Google Hosted LibrariesJavascript software libraries such as jQuery are loaded at endpoints on the or domains, for performance and efficiency reasons. (Privacy Policy)
    Google Custom SearchThis is feature allows you to search the site. (Privacy Policy)
    Google MapsSome articles have Google Maps embedded in them. (Privacy Policy)
    Google ChartsThis is used to display charts and graphs on articles and the author center. (Privacy Policy)
    Google AdSense Host APIThis service allows you to sign up for or associate a Google AdSense account with HubPages, so that you can earn money from ads on your articles. No data is shared unless you engage with this feature. (Privacy Policy)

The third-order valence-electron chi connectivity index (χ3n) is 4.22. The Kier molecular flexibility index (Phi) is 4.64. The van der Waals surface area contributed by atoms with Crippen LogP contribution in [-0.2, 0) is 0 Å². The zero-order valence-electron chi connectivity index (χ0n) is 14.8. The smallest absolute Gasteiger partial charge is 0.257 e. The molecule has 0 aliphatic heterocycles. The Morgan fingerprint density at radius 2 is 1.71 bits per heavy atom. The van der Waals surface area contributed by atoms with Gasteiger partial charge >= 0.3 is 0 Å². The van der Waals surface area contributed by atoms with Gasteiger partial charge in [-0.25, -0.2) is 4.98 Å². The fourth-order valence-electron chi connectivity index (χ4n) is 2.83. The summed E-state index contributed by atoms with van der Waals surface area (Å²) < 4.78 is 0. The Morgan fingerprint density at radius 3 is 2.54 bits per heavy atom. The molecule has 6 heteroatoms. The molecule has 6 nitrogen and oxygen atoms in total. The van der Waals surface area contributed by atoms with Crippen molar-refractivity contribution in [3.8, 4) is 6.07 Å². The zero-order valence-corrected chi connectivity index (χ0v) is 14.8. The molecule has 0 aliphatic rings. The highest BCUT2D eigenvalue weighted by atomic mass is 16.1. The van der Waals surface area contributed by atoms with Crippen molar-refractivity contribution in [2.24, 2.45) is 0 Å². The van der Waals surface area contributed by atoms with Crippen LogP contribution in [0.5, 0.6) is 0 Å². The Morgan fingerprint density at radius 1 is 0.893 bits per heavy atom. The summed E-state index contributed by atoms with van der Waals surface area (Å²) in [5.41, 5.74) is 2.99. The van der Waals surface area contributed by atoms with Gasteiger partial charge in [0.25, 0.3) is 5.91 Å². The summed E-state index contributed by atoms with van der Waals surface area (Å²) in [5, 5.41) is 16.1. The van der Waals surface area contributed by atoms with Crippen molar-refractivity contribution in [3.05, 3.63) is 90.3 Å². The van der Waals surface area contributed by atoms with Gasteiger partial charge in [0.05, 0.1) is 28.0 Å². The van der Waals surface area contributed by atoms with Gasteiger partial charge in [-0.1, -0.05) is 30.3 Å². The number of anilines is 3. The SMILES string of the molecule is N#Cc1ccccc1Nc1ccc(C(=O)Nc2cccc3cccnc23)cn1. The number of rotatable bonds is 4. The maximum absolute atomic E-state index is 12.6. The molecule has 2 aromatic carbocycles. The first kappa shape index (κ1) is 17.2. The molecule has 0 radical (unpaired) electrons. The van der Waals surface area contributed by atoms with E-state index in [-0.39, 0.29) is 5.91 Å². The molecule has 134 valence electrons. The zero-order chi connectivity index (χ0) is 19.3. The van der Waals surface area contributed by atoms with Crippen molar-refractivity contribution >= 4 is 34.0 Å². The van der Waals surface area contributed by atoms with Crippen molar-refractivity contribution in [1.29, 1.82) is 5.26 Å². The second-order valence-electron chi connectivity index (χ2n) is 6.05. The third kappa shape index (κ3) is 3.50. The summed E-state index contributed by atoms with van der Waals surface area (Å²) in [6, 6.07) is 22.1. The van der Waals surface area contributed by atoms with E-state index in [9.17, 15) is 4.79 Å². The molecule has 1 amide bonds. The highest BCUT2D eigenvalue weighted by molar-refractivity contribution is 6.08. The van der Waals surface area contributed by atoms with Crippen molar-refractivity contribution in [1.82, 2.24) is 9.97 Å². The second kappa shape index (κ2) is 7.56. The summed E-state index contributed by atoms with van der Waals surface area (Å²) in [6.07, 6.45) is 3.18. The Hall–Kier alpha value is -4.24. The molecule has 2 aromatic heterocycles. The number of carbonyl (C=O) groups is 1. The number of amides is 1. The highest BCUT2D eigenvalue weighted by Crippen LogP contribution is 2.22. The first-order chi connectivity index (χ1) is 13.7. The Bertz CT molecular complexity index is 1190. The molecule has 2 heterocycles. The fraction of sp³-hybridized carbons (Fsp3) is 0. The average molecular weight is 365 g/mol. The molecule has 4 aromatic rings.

Google YouTubeSome articles have YouTube videos embedded in them. (Privacy Policy)
    VimeoSome articles have Vimeo videos embedded in them. (Privacy Policy)
    PaypalThis is used for a registered author who enrolls in the HubPages Earnings program and requests to be paid via PayPal. No data is shared with Paypal unless you engage with this feature. (Privacy Policy)
    Facebook LoginYou can use this to streamline signing up for, or signing in to your Hubpages account. No data is shared with Facebook unless you engage with this feature. (Privacy Policy)
    MavenThis supports the Maven widget and search functionality. (Privacy Policy)
    Google AdSenseThis is an ad network. (Privacy Policy)
    Google DoubleClickGoogle provides ad serving technology and runs an ad network. (Privacy Policy)